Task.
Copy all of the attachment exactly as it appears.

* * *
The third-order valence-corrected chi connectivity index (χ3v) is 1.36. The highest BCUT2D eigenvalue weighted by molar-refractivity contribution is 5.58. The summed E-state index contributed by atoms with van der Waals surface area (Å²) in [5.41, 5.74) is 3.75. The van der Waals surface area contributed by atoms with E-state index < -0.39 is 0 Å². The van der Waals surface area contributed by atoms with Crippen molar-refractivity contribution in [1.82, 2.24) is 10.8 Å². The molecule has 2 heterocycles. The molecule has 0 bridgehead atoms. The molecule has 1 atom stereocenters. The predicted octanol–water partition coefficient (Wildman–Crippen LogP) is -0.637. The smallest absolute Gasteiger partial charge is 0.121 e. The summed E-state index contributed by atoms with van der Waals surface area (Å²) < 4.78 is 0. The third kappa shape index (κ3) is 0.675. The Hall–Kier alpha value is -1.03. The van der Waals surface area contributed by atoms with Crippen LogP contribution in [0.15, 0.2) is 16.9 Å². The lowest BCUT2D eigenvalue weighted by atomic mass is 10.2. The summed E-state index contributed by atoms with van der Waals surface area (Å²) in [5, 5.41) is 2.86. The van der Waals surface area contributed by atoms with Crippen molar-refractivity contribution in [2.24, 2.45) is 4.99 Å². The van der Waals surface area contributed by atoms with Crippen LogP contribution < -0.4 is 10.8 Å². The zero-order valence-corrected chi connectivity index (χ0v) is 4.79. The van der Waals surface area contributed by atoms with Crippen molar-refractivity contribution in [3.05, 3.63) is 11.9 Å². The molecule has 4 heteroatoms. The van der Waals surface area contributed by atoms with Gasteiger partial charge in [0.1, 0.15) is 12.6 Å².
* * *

The third-order valence-corrected chi connectivity index (χ3v) is 1.36. The highest BCUT2D eigenvalue weighted by molar-refractivity contribution is 5.58. The summed E-state index contributed by atoms with van der Waals surface area (Å²) in [5.41, 5.74) is 3.75. The van der Waals surface area contributed by atoms with E-state index < -0.39 is 0 Å². The van der Waals surface area contributed by atoms with Crippen molar-refractivity contribution in [1.82, 2.24) is 10.8 Å². The molecule has 2 heterocycles. The molecule has 0 bridgehead atoms. The molecule has 1 atom stereocenters. The predicted octanol–water partition coefficient (Wildman–Crippen LogP) is -0.637. The smallest absolute Gasteiger partial charge is 0.121 e. The summed E-state index contributed by atoms with van der Waals surface area (Å²) < 4.78 is 0. The third kappa shape index (κ3) is 0.675. The Hall–Kier alpha value is -1.03. The van der Waals surface area contributed by atoms with Crippen LogP contribution in [0.15, 0.2) is 16.9 Å². The lowest BCUT2D eigenvalue weighted by atomic mass is 10.2. The summed E-state index contributed by atoms with van der Waals surface area (Å²) in [5, 5.41) is 2.86. The van der Waals surface area contributed by atoms with Crippen molar-refractivity contribution in [2.24, 2.45) is 4.99 Å². The van der Waals surface area contributed by atoms with Crippen LogP contribution < -0.4 is 10.8 Å². The zero-order valence-corrected chi connectivity index (χ0v) is 4.79. The van der Waals surface area contributed by atoms with Crippen molar-refractivity contribution in [3.05, 3.63) is 11.9 Å². The molecule has 4 heteroatoms. The van der Waals surface area contributed by atoms with Gasteiger partial charge in [0.1, 0.15) is 12.6 Å².